ANDOVER, MASS. — ANDOVER, Mass. -- Richard Stockton MacNeish is a diminutive version of Indiana Jones, without the whip or pugilistic inclinations. He has an epic reputation in the field of archaeology. He is admired for his doggedness, his willingness to go anywhere no matter how rough the terrain. He began digging when he was in the eighth grade and hasn't stopped yet.
He is 78, stands about 5 feet 6 inches tall. A strange, bifurcated goatee decorates his chin, and there is a shimmering reddishness about his hair and face. He has spent, literally, more than 20 years in the field -- longer than any other archaeologist. He has published more than 400 books and articles. Despite two heart bypass operations, he retains the pounding mental metabolism of a furious shrew.
Scotty MacNeish knows that energy and impressive credentials will carry one only so far in the sometimes turbulent and truculent discipline of New World archaeology. It allows him to be heard but does not guarantee full acceptance. Only solid proof can do that.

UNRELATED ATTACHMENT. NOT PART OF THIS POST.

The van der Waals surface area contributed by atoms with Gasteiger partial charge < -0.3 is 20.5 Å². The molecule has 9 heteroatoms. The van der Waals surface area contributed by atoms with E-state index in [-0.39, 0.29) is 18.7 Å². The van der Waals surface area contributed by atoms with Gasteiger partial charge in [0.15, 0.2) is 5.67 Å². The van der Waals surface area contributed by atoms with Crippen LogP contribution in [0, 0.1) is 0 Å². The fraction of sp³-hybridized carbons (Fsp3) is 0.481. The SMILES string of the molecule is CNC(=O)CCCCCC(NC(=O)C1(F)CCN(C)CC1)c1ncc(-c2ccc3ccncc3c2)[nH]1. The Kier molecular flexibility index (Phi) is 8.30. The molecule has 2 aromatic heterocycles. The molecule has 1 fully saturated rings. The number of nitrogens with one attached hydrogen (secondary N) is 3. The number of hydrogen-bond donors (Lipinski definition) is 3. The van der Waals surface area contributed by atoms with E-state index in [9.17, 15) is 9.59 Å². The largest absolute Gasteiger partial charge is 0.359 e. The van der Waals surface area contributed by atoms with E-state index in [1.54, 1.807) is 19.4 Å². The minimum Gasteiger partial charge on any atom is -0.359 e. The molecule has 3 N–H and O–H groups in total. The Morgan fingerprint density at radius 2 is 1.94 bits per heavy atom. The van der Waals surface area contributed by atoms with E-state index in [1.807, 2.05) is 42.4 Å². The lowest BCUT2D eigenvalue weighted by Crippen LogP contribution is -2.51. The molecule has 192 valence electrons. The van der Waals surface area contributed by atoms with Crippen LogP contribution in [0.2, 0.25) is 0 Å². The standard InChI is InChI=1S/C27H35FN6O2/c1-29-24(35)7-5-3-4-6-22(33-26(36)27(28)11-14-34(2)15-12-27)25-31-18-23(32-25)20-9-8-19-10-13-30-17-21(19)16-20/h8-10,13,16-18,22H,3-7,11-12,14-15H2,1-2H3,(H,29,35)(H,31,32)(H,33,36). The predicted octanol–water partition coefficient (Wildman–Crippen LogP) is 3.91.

This time, he is certain he's got the goods.
It all began one day in February 1991. He was having lunch when his dig supervisor brought him a small object. They were excavating two cliff caves near Orogrande, N.M. The young man had wrapped his find in foil. He held it gingerly as if it might explode.
It was the toe bone of a horse -- equus alaskae -- extinct for more than 10,400 years. It was found a meter deep in Pendejo Cave. That level also yielded charcoal subsequently carbon-dated at 25,000 years.
To MacNeish, head of the Andover Foundation for Archaeological Research, the charcoal meant people had been there when the horse was. That, in turn, meant he was drifting again toward the sort of controversy that had engulfed him 20 years earlier in Peru.
In Ayachucho, he had turned up artifacts which to him indicated human activity in the Andes as early as 30,000 years ago -- challenging the conventional wisdom of New World archaeology: that humans were not here before 11,500 years ago.
MacNeish published books about his find in Ayachucho. They were widely panned.
"There was a loud outcry against it," he says blandly. There nearly always is when somebody offers evidence of human presence in the New World that pre-dates the Clovis Culture, of about 11,500 years ago.